The idea of introducing a heart to the robot in order to qualify as being human is okay, but it is the idea that the robot will then refuse to throw fastballs anymore because he doesn’t want his opponent hurt that is the best part of the episode. Unfortunately it also kills off the rest of the story.

Rating: Metal mickey to the rescue. 3/5

Thursday, March 24, 2016

Revisiting The Twilight Zone: S1 E34: The After Hours

Revisiting The Twilight Zone: S1 E34: The After Hours

Another of the best episodes from the first series, with a story that keeps you guessing until the very end, and also with an ending that doesn’t feel contrived or particularly downbeat.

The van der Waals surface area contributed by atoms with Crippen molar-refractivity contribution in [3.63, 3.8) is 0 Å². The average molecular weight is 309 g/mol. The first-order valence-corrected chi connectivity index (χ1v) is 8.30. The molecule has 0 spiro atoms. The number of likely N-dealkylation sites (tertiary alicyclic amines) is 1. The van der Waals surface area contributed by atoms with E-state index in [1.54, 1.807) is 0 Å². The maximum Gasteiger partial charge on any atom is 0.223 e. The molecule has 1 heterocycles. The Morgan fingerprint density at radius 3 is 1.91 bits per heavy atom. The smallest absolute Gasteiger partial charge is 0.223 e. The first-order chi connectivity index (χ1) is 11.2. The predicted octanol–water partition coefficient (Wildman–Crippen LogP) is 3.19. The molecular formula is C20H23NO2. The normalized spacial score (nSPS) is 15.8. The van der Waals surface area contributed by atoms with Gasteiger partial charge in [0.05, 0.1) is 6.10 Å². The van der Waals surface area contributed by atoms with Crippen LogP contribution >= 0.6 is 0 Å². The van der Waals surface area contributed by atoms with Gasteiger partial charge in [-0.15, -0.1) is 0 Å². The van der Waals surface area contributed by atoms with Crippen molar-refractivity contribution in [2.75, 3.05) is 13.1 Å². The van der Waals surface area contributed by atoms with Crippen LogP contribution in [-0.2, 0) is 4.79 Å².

As always, the episode is well constructed, with Marsha White coming into a department store to do some shopping. She is taken to the top floor, which she discovers is completely desolate. Her confusion continues when she is served by the one woman on the floor, and taken to the one item on the floor for sale, a thimble which is exactly what she is looking for. As the episode unwinds further and she descends to gain a refund for her ‘damaged’ product, she begins to see mannequins that have an uncanny likeness to people she has seen around the store.

The confusion and tension rises throughout the episode, as not only Marsha but the viewers try to ascertain what is happening, and why she appears to be losing her mind (a common theme on the Twilight Zone). When the conclusion is reached, rather than a nasty surprise, we are confronted by the twist of the story, which is accepted placidly by all concerned. Whether you enjoy the closing act is probably up to the individual, but as a story I enjoy it as well as the gradual build to the conclusion.